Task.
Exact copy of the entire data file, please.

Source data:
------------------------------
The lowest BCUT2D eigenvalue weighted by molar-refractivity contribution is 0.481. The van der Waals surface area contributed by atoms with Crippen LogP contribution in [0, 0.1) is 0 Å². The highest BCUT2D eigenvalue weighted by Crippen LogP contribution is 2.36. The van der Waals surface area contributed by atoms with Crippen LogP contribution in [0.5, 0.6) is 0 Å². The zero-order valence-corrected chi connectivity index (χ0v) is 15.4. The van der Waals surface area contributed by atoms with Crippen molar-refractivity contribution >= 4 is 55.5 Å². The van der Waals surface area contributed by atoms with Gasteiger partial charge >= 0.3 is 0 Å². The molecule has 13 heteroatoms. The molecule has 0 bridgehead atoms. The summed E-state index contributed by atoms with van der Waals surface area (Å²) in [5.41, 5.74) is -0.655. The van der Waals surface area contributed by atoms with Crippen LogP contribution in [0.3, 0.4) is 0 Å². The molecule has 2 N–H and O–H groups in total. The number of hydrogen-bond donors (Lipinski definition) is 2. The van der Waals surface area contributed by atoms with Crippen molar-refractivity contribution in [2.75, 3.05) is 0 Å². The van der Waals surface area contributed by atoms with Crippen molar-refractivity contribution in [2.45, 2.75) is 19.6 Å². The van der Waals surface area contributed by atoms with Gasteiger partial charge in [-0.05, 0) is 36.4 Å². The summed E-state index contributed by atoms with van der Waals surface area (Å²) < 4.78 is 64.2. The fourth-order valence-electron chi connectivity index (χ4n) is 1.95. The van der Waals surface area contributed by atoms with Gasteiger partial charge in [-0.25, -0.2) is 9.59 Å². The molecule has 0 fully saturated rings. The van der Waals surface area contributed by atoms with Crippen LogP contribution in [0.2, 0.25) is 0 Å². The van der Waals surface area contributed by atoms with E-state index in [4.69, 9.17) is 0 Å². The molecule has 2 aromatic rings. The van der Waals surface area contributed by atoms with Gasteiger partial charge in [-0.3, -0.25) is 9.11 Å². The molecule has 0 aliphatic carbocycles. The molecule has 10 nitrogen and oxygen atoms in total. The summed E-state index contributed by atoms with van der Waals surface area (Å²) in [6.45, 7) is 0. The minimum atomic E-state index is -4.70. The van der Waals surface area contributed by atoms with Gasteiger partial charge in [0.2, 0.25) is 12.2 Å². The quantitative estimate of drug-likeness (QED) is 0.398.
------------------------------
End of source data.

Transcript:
The lowest BCUT2D eigenvalue weighted by molar-refractivity contribution is 0.481. The van der Waals surface area contributed by atoms with Crippen LogP contribution in [0, 0.1) is 0 Å². The highest BCUT2D eigenvalue weighted by Crippen LogP contribution is 2.36. The van der Waals surface area contributed by atoms with Crippen LogP contribution in [0.5, 0.6) is 0 Å². The zero-order valence-corrected chi connectivity index (χ0v) is 15.4. The van der Waals surface area contributed by atoms with Crippen molar-refractivity contribution >= 4 is 55.5 Å². The van der Waals surface area contributed by atoms with Gasteiger partial charge >= 0.3 is 0 Å². The molecule has 13 heteroatoms. The molecule has 0 bridgehead atoms. The summed E-state index contributed by atoms with van der Waals surface area (Å²) in [5.41, 5.74) is -0.655. The van der Waals surface area contributed by atoms with Crippen LogP contribution in [0.3, 0.4) is 0 Å². The molecule has 2 N–H and O–H groups in total. The number of hydrogen-bond donors (Lipinski definition) is 2. The van der Waals surface area contributed by atoms with Crippen molar-refractivity contribution in [2.75, 3.05) is 0 Å². The van der Waals surface area contributed by atoms with Crippen molar-refractivity contribution in [2.45, 2.75) is 19.6 Å². The van der Waals surface area contributed by atoms with Gasteiger partial charge in [-0.05, 0) is 36.4 Å². The summed E-state index contributed by atoms with van der Waals surface area (Å²) < 4.78 is 64.2. The fourth-order valence-electron chi connectivity index (χ4n) is 1.95. The van der Waals surface area contributed by atoms with Gasteiger partial charge in [-0.25, -0.2) is 9.59 Å². The molecule has 0 fully saturated rings. The van der Waals surface area contributed by atoms with Crippen LogP contribution in [0.2, 0.25) is 0 Å². The van der Waals surface area contributed by atoms with E-state index in [4.69, 9.17) is 0 Å². The molecule has 2 aromatic rings. The van der Waals surface area contributed by atoms with Gasteiger partial charge in [-0.3, -0.25) is 9.11 Å². The molecule has 0 aliphatic carbocycles. The molecule has 10 nitrogen and oxygen atoms in total. The summed E-state index contributed by atoms with van der Waals surface area (Å²) in [6.45, 7) is 0. The minimum atomic E-state index is -4.70. The van der Waals surface area contributed by atoms with Gasteiger partial charge in [0.2, 0.25) is 12.2 Å². The quantitative estimate of drug-likeness (QED) is 0.398.